France Says Multiyear Hack Similar to Russian Attacks
(Bloomberg) -- The French cybersecurity agency warned that an attack similar to one used by Russian military hackers has been penetrating companies that use Centreon software for three years.
The attack started in late 2017 and continued into 2020, watchdog ANSSI said in a report. A representative for ANSSI declined to identify groups that may have been exposed in the hack, but said that the attack was now over.
“This campaign bears several similarities with previous campaigns attributed to the intrusion set named Sandworm,” ANSSI said, referring to the Russian cyber-espionage group. It discovered the presence of a “backdoor” vulnerability on several Centreon servers.
Suggestions that the attack was connected to Russia are “absurd,” Dmitry Peskov, a spokesman for the Russian government said. “Russia did not have, does not have and cannot have any involvement in any cybercrime.”
Centreon sells its network-monitoring software to customers including Airbus SE, Thales SA, Total SE, Electricite de France SA and Orange SA, according to its website. But the vulnerability may have been in an “old, open-source version” of the company’s product, and not the software sold to corporations, Agence France-Presse reported, citing a Centreon spokesperson.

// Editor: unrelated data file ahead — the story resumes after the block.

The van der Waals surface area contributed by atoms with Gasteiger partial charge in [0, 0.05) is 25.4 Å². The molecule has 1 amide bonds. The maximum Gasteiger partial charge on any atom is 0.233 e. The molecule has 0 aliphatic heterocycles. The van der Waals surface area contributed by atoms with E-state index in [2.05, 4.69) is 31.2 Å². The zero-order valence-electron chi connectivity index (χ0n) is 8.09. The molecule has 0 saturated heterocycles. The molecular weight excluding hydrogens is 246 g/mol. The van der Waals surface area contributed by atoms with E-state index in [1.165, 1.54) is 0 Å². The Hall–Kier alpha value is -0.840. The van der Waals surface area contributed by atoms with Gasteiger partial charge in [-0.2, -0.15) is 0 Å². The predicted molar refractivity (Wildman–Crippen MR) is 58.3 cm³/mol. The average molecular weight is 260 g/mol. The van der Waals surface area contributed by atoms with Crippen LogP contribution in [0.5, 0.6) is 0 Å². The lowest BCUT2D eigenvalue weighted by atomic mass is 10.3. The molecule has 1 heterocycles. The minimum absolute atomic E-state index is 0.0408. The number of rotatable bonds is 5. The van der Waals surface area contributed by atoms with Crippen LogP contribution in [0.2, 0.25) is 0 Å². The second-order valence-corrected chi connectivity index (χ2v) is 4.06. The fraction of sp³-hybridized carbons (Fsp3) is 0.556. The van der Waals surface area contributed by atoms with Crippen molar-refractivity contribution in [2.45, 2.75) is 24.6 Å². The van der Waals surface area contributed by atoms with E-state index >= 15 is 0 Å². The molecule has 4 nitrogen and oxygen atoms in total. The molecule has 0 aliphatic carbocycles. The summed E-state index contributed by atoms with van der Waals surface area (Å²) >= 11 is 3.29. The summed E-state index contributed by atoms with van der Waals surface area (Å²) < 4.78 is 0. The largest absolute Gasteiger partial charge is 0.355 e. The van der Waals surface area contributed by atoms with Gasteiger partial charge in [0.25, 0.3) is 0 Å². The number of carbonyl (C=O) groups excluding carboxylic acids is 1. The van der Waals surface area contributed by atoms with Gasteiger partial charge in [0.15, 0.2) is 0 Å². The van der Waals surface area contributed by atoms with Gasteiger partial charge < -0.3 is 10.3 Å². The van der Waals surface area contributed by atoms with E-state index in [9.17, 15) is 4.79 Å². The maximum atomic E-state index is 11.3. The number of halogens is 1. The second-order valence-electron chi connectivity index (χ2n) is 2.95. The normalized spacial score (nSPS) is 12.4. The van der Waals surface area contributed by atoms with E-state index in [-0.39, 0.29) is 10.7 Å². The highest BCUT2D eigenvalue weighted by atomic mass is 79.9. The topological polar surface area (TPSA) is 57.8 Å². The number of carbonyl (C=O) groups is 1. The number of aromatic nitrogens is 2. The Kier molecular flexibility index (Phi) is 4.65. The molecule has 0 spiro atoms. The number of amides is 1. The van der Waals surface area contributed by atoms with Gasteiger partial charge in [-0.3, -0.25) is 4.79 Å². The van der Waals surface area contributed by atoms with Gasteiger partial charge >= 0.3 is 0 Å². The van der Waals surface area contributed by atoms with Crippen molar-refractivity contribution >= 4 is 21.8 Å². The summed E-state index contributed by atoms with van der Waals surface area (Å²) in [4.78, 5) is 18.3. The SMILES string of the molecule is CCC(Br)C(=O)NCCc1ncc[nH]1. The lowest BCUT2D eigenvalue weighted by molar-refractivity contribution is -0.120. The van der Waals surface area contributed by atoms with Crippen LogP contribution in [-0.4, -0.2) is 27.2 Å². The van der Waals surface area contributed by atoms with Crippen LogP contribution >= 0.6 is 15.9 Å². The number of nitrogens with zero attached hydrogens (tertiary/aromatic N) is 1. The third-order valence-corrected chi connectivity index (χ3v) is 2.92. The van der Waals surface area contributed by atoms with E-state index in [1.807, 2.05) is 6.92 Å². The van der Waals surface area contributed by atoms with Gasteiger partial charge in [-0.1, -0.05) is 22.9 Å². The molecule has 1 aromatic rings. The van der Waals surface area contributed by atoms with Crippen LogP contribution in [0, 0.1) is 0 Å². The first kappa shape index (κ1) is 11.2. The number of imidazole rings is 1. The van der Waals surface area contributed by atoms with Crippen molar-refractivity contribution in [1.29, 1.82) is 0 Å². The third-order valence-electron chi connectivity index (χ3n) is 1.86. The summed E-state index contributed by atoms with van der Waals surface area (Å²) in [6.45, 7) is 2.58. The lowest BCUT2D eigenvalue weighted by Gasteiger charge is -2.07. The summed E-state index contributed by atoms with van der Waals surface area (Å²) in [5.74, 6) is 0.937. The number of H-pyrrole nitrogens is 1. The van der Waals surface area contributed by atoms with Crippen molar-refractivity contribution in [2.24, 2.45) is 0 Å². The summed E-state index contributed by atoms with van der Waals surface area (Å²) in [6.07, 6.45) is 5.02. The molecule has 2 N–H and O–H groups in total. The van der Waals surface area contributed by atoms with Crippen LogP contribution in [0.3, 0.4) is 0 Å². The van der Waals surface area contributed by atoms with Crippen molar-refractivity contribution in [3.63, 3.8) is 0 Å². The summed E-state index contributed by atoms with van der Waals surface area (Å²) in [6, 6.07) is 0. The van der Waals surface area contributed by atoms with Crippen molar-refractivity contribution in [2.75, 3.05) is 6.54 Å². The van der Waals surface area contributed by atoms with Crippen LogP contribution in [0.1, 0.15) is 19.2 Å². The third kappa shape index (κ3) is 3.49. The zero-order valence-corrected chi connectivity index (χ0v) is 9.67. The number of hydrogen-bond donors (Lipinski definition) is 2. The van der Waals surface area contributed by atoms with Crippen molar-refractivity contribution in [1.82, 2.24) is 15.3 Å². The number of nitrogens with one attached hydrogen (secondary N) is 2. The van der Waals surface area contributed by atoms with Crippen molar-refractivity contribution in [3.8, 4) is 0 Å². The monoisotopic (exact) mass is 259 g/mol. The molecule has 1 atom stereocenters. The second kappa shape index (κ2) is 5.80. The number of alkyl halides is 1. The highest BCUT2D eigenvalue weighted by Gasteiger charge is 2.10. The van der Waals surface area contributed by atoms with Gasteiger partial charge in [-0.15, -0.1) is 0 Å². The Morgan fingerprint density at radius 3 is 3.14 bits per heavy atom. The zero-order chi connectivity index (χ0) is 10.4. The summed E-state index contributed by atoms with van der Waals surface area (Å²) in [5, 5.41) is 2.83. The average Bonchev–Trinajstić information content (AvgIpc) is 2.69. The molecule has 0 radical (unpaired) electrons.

Paris-based Centreon said it didn’t have anyone available to speak to the press. Thales said it was investigating the matter and declined to comment further. Spokespeople for Orange and Airbus didn’t have an immediate comment. Total, EDF and the French Foreign Ministry didn’t immediately respond.
Sandworm is the nickname cybersecurity researchers have given a team of hackers working with Russia’s military intelligence directorate, the GRU. The U.S. government has accused the group, otherwise known as Unit 74455, of perpetrating a wide range of large-scale hacks in recent years.
Between 2015 and 2018, Sandworm attacked Ukraine’s power grid, targeted chemical weapons inspectors in the U.K., and hacked French President Emmanuel Macron’s political party, according to the U.S. Justice Department. U.S. authorities have also blamed the group for NotPetya, a series of malware attacks that in 2017 affected companies and organizations in more than 60 countries, causing billions of dollars of damage and affecting the operations of hospitals and other medical facilities, as well as some of the world’s largest corporations.
France’s unveiling of the hack also comes after the sprawling cyberattack on the U.S. government and private sector by suspected Russian hackers last year. They are thought to have implanted malicious code into popular software from Texas-based SolarWinds Corp. that affected as many as 18,000 customers.
©2021 Bloomberg L.P.